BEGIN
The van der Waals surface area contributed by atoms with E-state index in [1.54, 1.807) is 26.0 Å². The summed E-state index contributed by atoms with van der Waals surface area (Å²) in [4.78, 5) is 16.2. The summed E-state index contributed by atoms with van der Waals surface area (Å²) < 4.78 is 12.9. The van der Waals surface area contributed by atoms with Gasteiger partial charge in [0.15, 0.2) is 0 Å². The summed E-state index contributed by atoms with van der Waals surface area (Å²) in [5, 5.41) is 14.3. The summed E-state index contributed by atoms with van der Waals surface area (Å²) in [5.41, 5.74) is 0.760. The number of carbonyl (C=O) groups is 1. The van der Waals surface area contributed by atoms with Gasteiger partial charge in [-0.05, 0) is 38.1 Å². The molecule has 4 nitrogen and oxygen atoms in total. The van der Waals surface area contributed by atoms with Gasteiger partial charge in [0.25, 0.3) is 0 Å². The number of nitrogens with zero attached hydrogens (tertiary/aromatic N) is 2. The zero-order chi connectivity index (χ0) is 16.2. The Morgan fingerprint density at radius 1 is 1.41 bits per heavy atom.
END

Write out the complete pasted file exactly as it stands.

The van der Waals surface area contributed by atoms with E-state index in [1.54, 1.807) is 26.0 Å². The summed E-state index contributed by atoms with van der Waals surface area (Å²) in [4.78, 5) is 16.2. The summed E-state index contributed by atoms with van der Waals surface area (Å²) < 4.78 is 12.9. The van der Waals surface area contributed by atoms with Gasteiger partial charge in [0.15, 0.2) is 0 Å². The summed E-state index contributed by atoms with van der Waals surface area (Å²) in [5, 5.41) is 14.3. The summed E-state index contributed by atoms with van der Waals surface area (Å²) in [5.41, 5.74) is 0.760. The number of carbonyl (C=O) groups is 1. The van der Waals surface area contributed by atoms with Gasteiger partial charge in [-0.05, 0) is 38.1 Å². The molecule has 4 nitrogen and oxygen atoms in total. The van der Waals surface area contributed by atoms with Gasteiger partial charge in [0.25, 0.3) is 0 Å². The number of nitrogens with zero attached hydrogens (tertiary/aromatic N) is 2. The zero-order chi connectivity index (χ0) is 16.2. The Morgan fingerprint density at radius 1 is 1.41 bits per heavy atom.